The dalliance of the German AfD with neo-Nazis is echoed by the brazenness of the far right in Austria.
The German investigative media outlet Correctiv last week revealed that a secret meeting, involving high-ranking members of the far-right Alternative für Deutschland and neo-Nazis, took place last November. Among those participating were lawyers and doctors—even two members of the centre-right Christian Democratic Union. They discussed plans to expel millions of people from Germany—regardless of their citizenship and migration background—if they were found not to have assimilated to the ‘majority society’.
The event was labelled the ‘Lehnitzsee conference’ in the German-speaking media. The symbolism of the meeting-place cannot be overstated: a hotel by the Lehnitzsee near Berlin, it was close to where, over eight decades ago, senior officials of the Nazi regime discussed the ‘final solution’ at the Wannsee conference.
Also present was Martin Sellner, a notorious extremist who is associated with the Austrian identarian movement and has ties to the far-right Freiheitliche Partei Österreichs (FPÖ). The day the news about the meeting broke, the FPÖ leader, Herbert Kickl, was interviewed by the Austrian public broadcaster, ORF. In light of the coming parliamentary election in Austria—which the FPÖ is expected to win—ORF has been conducting a series of interviews with party leaders on its late-night news show, ZIB2.
Pressed about his stance on ‘remigration’—a topic central to the FPÖ’s politics—as discussed during the event in Germany, Kickl employed, as he so often does, diversionary rhetorical tricks. Since neither he nor anybody else from the FPÖ had been there, he suggested, not only was the party completely unconnected to the meeting but the moderator would have to have ulterior motives in, pointlessly and inappropriately, asking his opinion of it.
While reminding viewers of the FPÖ’s ownership of the migration issue, he simultaneously however alleged that the party had been pilloried for its stance and ‘framed’ by left-wing forces ever since the days of its late leader Jörg Haider—and if people had listened to, instead of demonising, the FPÖ, the ‘problems’ of today would not be the talking point. Reversing roles, Kickl invited the interviewer to agree with him.
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The journalist however continued to press him on his interpretation of ‘remigration’ and the answers he ultimately gave were telling. First, Kickl reiterated his party’s support for a stop to asylum—impossible without Austria abandoning the 1951 refugee convention—without explaining how this could be achieved.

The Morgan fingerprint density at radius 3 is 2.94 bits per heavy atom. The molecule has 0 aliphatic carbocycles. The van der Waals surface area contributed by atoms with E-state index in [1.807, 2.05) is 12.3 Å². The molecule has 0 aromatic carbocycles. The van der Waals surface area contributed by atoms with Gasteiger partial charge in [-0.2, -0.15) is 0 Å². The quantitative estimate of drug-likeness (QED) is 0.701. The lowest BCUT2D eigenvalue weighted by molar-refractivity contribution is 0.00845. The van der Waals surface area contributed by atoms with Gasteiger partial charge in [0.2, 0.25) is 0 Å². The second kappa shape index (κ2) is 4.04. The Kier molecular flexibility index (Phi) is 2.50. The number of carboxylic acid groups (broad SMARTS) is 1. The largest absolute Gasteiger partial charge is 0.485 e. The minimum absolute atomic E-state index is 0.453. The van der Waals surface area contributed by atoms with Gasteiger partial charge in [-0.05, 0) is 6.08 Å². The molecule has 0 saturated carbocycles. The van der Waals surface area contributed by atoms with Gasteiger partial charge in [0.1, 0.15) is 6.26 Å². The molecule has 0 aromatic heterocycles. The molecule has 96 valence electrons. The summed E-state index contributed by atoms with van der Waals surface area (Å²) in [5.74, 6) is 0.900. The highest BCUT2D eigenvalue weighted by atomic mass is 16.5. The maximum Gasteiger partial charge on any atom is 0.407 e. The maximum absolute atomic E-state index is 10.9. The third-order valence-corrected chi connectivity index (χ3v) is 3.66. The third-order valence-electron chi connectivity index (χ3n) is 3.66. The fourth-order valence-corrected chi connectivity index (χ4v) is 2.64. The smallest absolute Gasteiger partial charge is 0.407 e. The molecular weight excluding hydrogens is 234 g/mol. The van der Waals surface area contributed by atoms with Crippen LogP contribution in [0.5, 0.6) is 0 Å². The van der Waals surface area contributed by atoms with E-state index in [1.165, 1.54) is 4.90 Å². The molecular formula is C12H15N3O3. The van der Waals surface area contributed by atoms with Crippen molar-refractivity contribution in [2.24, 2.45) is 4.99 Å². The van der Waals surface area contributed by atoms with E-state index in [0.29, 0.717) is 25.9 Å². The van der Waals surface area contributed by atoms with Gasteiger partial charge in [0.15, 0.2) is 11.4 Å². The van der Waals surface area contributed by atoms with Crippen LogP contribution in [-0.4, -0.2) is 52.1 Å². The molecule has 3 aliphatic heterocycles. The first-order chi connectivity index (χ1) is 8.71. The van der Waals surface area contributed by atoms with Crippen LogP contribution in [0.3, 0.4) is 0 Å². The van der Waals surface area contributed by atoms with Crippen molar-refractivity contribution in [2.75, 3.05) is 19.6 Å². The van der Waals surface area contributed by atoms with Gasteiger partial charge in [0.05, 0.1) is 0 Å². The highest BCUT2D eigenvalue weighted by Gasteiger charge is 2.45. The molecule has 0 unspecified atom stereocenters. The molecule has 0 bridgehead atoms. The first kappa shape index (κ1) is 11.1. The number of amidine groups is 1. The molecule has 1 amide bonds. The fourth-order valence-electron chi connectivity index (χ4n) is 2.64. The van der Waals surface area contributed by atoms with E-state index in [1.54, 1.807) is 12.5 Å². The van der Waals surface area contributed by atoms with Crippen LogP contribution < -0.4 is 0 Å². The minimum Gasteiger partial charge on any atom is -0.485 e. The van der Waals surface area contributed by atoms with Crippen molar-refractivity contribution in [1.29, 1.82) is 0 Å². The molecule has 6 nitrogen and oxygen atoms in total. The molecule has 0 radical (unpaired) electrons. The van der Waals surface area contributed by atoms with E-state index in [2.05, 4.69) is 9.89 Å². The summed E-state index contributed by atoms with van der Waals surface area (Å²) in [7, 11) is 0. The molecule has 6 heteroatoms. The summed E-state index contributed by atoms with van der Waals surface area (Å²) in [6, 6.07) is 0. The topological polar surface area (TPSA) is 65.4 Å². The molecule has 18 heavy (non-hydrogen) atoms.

Then Kickl insinuated that citizenship came with more strings attached than ‘staying in this country and receiving social benefits’, reiterating the FPÖ’s oft-rehearsed trope that immigrants exploit Austria’s welfare state. If someone who might be thus disposed thought he could ‘despise this society’ and ‘attack our values’, he suggested, ‘then we can create a legal situation, I am sure this is possible and perhaps we even find other countries in Europe … this is democracy … so we can revoke citizenship from these people.’ Informed by his interviewer that this was contrary to the European Convention on Human Rights, Kickl implied it would somehow be possible to protect ‘the right of domicile of Austrians’.
Kickl’s plan to ‘create a legal situation’ is not the first evidence he would undermine the rule of law when it comes to asylum and migration. In 2019, when he was interior minister in a coalition with the conservative Österreichische Volkspartei (ÖVP), he openly stated that ‘the law has to follow the politics, not the politics the law’—a clear warning of the threat he and his party pose to liberal democracy.
The day after the interview, next in the ORF series came Karl Nehammer. The current ÖVP chancellor pledged that there would be no further coalition involving Kickl. Repeating his remark ‘You can’t make a state with Kickl’, Nehammer’s aversion to the FPÖ leader has long been known.
This probably originates from Nehammer’s assumption of the interior ministry, following snap elections after the turbulent breakup of the 2017-19 ÖVP-FPÖ coalition in the face of the ‘Ibizagate’ scandal. The ministry was allegedly in bad shape after Kickl’s tenure—so much so that many allied intelligence services did not trust Austria any more.
Yet Nehammer’s words are of little meaning, given the ÖVP helped elevate Kickl to power and agreed to give him one of the most important ministries. Moreover, simply excluding him from another rightist coalition—which he might not accept anyway—would not address the fact the FPÖ is undemocratic to its core. It is a party which time and again seeks to undermine minority rights, lashes out against refugees and migrants and openly demands a fortress Austria, emulating Viktor Orbán’s xenophobic Hungary.
The FPÖ’s enthusiasm for Orbán and what he has done to undermine Hungarian democracy is no secret. It should be a forewarning of what is to come should it lead a right-wing coalition after this year’s election.
It is not only Kickl who needs to be prevented from entering government again but the whole FPÖ. And that promise Nehammer is unwilling, or unable, to give.
Gabriela Greilinger is an Austrian-Hungarian political scientist and co-founder of the youth platform Quo Vademus. She regularly writes about EU politics, international affairs, democracy and populism, with a regional focus on Europe and in particular central and eastern Europe.